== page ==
Viktor Gurov x National Library

Slow Steps. Walker in the Landscape


Viktor Gurov’s site-specific exhibition “Slow Steps. Walker in the Landscape” takes us on a walk through the National Library, bringing together his notes and sketches from expeditions, the intriguing personality and works of Kusta Toom, and landscape photos of Rein Muuluka.

The journalist and writer Kusta Toom lived as a hermit in a hut in the Salulaane forest in the village of Koruste near Rõngu, hiking constantly to centres of population to distribute his self-published magazines that were reproduced on a primitive printing press. Persistent and wilful wanderer Toom was not understood by his contemporaries, but he probably didn’t care about this. Viktor Gurov is an artist and a graphic designer who was intrigued by the lifestyle and interests of Toom almost a century later since they intersected with keywords in his own practices: continuous walking, recording observations, working with texts, designing and self-publishing. Although Gurov has thus far mainly been interested in urban landscapes, the abandoned and underused locations in public spaces, the tracks of Toom led him to the storage areas of the National Library of Estonia and to the thickets of southern Estonia.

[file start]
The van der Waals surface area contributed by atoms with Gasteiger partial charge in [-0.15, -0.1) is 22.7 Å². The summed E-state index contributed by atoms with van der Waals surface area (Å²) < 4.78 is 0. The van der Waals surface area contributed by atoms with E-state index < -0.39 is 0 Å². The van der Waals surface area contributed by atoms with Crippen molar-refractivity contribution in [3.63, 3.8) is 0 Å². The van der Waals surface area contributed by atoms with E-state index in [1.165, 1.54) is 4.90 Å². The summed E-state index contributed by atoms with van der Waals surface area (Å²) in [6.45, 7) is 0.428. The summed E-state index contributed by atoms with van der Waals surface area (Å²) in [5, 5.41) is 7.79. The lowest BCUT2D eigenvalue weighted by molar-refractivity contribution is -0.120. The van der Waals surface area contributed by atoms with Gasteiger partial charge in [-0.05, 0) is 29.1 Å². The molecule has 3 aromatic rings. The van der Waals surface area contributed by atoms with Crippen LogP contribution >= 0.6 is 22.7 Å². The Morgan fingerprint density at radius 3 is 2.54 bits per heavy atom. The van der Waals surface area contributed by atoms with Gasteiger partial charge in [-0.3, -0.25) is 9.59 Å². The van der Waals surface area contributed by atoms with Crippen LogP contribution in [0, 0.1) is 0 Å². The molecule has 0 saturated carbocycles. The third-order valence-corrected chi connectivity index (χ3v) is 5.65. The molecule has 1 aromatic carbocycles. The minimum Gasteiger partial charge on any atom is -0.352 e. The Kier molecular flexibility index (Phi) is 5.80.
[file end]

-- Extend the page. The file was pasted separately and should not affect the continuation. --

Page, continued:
Gurov was accompanied in his search for Kusta Toom by the photographer Rein Muuluka who has travelled for years with his ancient cameras to abandoned farms, capturing disappearing human landscapes. Muuluka’s photos of their joint journeys have been taken with a mechanical plate camera and Gurov sketched on paper first-hand impressions of their stops resulting in drawings that are delicate and fuzzy like many memories. In the National Library, the exhibition meanders like a walk through many significant locations and nooks, allowing the visitors to see this significant building before the renovations close it for many years. The stops on the way contain various layers: the publications and diaries of Kusta Toom, Gurov’s notes and sketches, and Muuluka’s photos. All these compositions are site-specific, using the architecture of the National Library along with specially designed benches and display cases.